Focusing on the main garden, I dug, planted, moved shrubs, mulched and snipped myself into a state of bliss.  There were two areas I was aiming to clear – the side patio bed and a section of the back border which is where I want the chicken coop (yep, I’m still planning this!) and run to go.

The side bed has been a bit of a conundrum since we moved in.  It’s got three thriving shrubs in it already – a bamboo, a camellia and a lovely variegated myrtle bush.  At one end I’ve planted some herbs as it’s close to the back door, and easy access from the kitchen when I need some for cooking.  But the middle section is quite shallow and tough to dig, with lots of old roots from a huge ivy, most of which has now been cleared to make way for a gas pipe to be fixed along the wall (don’t ask, it’s a long and boring story…).  Towards the end of last summer I planted some perennials which I’d bought – geums, lavender and a couple of foxgloves – but this was largely because I couldn’t really think of anything else to do with the bed.  They’ve done very little since then of course, so I’ve now lifted them; the lavenders are going into the opposite end of the garden, the corner patio where we have a table and chairs, and where I’m growing a series of climbers to try and hide some of the grey breeze block wall behind.  The lavenders should do a good job of brightening up the areas below the clematis, honeysuckle and roses which are already there.

The geums have now gone in below a twisted hazel which is also next to the back door, again a little bit of interest for the lower level of this small, rocky bed.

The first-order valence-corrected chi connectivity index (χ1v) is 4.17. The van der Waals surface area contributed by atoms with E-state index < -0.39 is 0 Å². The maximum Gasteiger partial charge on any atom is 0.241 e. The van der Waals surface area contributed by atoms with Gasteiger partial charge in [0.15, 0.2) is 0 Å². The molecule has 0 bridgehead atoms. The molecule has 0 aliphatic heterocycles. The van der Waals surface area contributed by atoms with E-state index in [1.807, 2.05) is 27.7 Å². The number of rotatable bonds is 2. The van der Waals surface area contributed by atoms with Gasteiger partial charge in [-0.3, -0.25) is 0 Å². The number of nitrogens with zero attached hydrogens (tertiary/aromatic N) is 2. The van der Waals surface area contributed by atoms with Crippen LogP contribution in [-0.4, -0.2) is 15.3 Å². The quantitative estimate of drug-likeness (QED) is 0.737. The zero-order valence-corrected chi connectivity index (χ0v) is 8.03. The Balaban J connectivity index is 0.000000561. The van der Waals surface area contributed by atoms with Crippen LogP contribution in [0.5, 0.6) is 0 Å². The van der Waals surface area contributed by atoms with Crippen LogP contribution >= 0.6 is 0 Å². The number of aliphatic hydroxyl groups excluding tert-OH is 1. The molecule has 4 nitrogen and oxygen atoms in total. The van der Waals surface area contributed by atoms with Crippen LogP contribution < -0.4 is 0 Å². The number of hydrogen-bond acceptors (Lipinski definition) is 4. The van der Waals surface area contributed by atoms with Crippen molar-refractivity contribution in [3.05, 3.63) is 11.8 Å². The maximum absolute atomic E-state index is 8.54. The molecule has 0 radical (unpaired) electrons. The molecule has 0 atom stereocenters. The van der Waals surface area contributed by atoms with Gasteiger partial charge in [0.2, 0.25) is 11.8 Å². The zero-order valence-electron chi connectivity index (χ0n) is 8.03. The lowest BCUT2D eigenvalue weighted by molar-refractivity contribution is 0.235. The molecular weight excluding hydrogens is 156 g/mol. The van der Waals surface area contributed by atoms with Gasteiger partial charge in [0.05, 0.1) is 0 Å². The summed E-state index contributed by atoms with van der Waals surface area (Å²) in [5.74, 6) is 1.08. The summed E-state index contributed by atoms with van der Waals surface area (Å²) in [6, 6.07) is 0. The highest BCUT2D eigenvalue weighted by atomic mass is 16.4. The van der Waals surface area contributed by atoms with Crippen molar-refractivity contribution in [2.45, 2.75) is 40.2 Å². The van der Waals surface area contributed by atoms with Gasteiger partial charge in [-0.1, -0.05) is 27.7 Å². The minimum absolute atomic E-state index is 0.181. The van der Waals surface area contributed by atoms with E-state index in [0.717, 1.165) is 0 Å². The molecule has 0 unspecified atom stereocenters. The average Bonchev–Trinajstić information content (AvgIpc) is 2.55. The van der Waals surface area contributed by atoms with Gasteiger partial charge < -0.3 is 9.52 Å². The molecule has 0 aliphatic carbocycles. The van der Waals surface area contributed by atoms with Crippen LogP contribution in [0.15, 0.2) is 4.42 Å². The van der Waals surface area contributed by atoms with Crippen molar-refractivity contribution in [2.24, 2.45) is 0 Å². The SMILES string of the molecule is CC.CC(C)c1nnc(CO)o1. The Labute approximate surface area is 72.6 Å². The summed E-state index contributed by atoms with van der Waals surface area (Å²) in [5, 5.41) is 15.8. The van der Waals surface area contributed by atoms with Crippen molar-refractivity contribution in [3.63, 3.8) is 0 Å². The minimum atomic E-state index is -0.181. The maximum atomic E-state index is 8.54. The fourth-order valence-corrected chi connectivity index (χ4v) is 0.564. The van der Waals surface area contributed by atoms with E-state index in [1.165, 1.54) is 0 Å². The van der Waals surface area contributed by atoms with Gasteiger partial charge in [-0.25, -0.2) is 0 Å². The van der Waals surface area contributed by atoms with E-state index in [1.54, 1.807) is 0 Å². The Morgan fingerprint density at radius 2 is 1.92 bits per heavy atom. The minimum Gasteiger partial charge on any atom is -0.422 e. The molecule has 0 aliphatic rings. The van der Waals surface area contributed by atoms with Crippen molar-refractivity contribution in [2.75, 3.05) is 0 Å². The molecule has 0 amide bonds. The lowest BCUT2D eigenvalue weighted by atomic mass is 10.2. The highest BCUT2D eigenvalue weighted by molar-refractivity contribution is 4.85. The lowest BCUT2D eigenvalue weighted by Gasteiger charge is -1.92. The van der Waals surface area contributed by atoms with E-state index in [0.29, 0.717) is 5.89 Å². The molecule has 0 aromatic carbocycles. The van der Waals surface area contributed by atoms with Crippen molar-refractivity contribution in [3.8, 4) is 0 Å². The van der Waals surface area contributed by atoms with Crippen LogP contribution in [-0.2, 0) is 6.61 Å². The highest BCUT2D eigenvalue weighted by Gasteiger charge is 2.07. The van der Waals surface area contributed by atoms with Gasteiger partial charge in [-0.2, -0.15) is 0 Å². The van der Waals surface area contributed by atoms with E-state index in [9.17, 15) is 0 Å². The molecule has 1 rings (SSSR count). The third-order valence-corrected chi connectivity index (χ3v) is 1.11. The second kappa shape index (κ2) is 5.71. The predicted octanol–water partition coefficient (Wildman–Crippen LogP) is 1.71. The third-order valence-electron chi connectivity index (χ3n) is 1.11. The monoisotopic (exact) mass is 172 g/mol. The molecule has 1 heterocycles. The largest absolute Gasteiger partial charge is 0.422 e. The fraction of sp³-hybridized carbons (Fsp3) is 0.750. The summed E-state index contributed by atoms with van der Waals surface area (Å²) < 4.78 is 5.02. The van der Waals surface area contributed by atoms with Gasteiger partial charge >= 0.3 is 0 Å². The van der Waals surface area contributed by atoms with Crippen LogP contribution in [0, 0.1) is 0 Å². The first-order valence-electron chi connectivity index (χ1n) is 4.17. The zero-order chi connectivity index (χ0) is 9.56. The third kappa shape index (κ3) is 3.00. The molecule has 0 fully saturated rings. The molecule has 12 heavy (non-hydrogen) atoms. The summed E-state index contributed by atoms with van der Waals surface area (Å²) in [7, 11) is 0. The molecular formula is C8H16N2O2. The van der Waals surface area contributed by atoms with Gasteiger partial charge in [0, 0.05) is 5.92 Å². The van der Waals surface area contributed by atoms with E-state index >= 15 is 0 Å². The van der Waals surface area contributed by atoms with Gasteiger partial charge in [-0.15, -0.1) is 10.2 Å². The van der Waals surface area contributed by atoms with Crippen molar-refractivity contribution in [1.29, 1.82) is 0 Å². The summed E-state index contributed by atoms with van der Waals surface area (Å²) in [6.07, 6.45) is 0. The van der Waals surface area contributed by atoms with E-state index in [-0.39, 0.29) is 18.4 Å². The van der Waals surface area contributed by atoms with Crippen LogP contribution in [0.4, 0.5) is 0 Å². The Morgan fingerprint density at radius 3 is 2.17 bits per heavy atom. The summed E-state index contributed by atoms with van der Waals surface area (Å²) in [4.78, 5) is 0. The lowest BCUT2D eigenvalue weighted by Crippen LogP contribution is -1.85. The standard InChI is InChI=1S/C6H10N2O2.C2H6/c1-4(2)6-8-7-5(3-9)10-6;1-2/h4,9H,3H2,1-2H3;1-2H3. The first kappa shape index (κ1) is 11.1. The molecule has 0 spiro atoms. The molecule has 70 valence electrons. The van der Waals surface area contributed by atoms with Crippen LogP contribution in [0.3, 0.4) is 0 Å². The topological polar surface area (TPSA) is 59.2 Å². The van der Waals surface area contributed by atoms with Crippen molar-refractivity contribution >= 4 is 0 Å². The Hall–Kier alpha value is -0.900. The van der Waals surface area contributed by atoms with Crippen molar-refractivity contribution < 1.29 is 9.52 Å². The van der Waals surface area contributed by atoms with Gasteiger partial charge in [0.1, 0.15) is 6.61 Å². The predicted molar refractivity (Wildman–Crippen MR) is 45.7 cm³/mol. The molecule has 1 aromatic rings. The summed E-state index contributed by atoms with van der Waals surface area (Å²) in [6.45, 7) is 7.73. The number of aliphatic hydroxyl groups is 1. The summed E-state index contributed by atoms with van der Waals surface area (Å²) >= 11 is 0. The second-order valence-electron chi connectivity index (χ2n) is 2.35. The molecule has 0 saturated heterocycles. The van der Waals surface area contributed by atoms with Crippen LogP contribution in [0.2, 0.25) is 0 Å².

The plan now for the side patio is to put down a membrane, some decorative stones and to plant up lots of pots and place around the existing shrubs.  That way, I won’t have to dig into the tough soil, I can plant a variety of containers and can chop and change the pots whenever I like.  So, I’ve managed to clear the space ready for this, and now it looks like this…

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I’ve also ordered a rambler from Peter Beales roses, which I’ll grow at the back and along the wall to try and hide some of the grey-ness.  It’s a pale pink flower, and should complement the vivid green and red-pink of the camellia, which flowered beautifully last year.

I had to move a couple of things out of the back border too, so that I could mark out the approximate space I’ll need for the coop/run I’m hoping for.  I moved a young cherry into the front garden, and removed a hydrangea completely.  I love hydrangea – I don’t mind that they’re a bit old-fashioned, I just love their huge showy flowers – but this one was quite old and woody, plus I’d taken cuttings from it in the autumn so it will live on.  There’s a rhodedendron which might also need moved out of the way but it’s just about to flower so I’ve left it for now.

This is how the space looks now…

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In the foreground you might also be able to make out a small magnolia which was also planted yesterday – another bargain from Lidl!

So I’m quite pleased with the preparations I’ve made in these two key areas of the garden. Looking out and seeing the clear spaces gives me a sense of anticipation – I’m ready for the next stage!

And now for a close-up!  A selection of photos caputuring what’s going on in the garden just now…

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The rhodedendron which is getting ready to flower